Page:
GOP readies major cuts in environmental spending Compromise legislation likely to provoke veto


WASHINGTON -- House Republican leaders could bring to the floor as early as the coming week a spending bill that would make what the Clinton administration calls unacceptable cuts in the Environmental Protection Agency.

The new bill is a compromise in which House negotiators, yielding to their Senate counterparts, joined them Thursday in removing or softening the most intensely disputed provisions of the legislation as originally adopted by the House. As a result, the bill now appears likely to escape another bruising round of criticism by House Republican moderates.

Still, the legislation would reduce the EPA's budget by about a sixth from what the agency spent last year, and so the Republicans expect President Clinton to cast a veto that, they concede, will be difficult to override.

The bill would make especially deep reductions in aid to the states for water-pollution control and in the agency's enforcement programs. In all, it would provide $5.7 billion, or $1.7 billion less than Mr. Clinton requested for the fiscal year that began Oct. 1.

"The American people cannot be adequately protected with a $1.7 billion cut in vital public health and environmental funding," said Carol M. Browner, administrator of the EPA.

On most major issues, the compromise bill resembles the version that passed the Senate more closely than the earlier House version, which would have not only cut the EPA's budget even more severely but also sharply curtailed the agency's regulatory powers.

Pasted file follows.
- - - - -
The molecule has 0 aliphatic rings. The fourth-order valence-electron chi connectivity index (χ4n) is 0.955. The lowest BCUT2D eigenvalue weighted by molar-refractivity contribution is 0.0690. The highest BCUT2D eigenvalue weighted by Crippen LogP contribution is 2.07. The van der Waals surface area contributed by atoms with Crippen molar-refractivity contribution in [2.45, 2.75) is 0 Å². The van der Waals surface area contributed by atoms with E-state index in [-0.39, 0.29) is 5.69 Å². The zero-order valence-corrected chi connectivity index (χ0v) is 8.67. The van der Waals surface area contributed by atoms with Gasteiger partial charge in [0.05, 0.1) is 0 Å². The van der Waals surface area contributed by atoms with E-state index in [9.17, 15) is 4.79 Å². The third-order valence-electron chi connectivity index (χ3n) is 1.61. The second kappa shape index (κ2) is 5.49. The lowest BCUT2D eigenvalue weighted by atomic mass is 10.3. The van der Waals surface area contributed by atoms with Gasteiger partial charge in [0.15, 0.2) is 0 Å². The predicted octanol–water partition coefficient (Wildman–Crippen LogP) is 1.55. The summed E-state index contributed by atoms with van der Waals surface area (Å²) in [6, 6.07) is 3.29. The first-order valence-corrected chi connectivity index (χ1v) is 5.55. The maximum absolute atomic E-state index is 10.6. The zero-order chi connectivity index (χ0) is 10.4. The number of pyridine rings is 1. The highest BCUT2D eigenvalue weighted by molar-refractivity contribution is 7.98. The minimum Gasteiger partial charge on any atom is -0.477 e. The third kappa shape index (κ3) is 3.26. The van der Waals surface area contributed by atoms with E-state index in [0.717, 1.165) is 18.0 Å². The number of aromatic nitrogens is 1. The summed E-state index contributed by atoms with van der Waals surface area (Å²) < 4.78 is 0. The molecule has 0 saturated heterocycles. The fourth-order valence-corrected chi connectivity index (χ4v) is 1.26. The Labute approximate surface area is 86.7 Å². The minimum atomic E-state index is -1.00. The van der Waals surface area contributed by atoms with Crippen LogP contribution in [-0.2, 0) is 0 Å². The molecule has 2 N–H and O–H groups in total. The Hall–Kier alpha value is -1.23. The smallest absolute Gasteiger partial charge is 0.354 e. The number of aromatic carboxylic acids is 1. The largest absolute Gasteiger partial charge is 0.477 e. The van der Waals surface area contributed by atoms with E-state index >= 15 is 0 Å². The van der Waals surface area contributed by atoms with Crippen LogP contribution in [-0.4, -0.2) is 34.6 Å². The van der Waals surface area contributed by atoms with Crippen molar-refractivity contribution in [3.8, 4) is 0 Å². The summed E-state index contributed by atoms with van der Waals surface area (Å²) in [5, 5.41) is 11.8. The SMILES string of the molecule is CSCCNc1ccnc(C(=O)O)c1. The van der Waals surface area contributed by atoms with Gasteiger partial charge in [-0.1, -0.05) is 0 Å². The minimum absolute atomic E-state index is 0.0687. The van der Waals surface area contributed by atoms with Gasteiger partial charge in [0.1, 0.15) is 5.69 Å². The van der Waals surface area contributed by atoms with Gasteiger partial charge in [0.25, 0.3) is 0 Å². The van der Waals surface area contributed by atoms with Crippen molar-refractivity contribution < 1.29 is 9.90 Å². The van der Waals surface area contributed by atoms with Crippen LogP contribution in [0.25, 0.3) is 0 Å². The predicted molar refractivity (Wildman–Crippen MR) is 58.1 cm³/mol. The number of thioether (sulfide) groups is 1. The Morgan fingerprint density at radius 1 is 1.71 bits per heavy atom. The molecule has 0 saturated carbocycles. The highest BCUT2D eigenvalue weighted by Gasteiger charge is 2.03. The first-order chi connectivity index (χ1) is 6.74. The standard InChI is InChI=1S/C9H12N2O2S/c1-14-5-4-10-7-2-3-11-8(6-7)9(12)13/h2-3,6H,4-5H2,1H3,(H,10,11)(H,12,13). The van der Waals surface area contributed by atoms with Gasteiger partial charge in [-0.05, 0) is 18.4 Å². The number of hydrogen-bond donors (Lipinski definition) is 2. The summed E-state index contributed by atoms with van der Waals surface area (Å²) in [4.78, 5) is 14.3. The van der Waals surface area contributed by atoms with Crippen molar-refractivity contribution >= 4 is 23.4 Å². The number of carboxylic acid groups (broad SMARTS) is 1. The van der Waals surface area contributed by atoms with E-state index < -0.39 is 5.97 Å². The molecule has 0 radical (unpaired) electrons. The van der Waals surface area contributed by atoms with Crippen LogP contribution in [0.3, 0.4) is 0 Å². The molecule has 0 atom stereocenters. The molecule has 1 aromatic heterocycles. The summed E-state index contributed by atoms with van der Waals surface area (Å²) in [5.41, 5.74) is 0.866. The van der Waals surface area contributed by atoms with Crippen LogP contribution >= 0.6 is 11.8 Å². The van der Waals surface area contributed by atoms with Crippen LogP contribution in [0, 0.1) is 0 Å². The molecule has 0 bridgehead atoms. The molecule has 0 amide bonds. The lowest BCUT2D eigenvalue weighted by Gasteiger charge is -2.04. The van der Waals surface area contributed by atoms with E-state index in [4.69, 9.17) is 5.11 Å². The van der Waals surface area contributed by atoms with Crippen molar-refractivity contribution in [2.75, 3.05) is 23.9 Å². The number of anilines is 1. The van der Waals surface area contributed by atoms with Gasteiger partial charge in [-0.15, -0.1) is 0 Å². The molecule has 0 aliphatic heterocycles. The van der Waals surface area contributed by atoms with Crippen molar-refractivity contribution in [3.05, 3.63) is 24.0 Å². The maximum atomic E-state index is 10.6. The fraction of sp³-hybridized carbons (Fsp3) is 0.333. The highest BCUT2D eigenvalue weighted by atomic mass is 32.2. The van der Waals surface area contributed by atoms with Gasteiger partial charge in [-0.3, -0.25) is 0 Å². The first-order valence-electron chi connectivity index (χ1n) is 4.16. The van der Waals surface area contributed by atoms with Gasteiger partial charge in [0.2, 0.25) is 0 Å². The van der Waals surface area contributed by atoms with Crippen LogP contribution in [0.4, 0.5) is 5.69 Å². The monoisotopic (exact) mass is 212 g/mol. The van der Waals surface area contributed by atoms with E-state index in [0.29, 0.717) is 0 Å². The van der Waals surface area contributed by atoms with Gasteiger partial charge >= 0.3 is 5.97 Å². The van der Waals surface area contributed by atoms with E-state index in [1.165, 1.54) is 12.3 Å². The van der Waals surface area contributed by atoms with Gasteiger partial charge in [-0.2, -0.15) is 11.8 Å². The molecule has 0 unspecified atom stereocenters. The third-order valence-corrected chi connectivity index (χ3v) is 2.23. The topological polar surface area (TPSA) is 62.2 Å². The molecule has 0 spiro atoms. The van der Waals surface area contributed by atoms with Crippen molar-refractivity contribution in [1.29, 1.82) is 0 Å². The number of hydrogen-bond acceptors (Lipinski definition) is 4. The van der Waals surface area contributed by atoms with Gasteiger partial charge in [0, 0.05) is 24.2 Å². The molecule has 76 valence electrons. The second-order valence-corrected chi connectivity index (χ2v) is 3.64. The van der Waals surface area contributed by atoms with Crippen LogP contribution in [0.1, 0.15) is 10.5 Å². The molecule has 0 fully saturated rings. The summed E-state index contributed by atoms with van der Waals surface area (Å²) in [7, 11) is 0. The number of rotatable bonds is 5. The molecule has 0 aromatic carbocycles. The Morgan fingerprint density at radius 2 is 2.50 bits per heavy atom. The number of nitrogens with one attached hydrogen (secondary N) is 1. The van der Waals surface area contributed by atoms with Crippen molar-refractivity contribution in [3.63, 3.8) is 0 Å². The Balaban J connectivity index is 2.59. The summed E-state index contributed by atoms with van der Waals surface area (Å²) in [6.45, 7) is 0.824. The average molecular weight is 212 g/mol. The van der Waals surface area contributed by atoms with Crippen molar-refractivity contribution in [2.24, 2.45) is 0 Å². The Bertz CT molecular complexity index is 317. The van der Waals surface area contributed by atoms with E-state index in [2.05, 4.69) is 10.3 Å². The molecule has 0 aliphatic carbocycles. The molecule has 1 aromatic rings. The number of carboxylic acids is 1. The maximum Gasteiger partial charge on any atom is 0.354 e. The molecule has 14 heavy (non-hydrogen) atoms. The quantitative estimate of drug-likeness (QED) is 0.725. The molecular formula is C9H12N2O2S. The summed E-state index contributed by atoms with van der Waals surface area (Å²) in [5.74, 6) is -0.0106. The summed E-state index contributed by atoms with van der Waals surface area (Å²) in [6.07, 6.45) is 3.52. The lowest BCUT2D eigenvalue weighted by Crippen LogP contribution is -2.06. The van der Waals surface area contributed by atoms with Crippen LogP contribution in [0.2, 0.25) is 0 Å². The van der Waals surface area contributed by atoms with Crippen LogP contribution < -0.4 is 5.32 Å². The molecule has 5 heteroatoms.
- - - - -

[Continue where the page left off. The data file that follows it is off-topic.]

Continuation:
Thursday, the conference committee that drafted the compromise removed from the bill's text 17 disputed provisions that would have imposed such regulatory limits.

After further negotiations Friday, Rep. Sherwood Boehlert of upstate New York, the leader of a crucial bloc of pro-environment Republicans, pronounced himself satisfied with the compromise.

Despite the compromise, though, similar provisions have been included instead in a report accompanying the bill. Technically, the report does not have the force of law, but it is nevertheless intended to guide the environmental agency's actions.

At issue are environmental programs that control emissions from oil refineries and cement kilns, as well as a program requiring companies to inform the public about factory emissions of toxic chemicals and a provision sheltering companies from punishment for violations that they detect in their own audits and report themselves.

After first rejecting the 17 disputed provisions this summer and then restoring them on an unusual re-vote, the House ultimately repudiated its own actions earlier this month.

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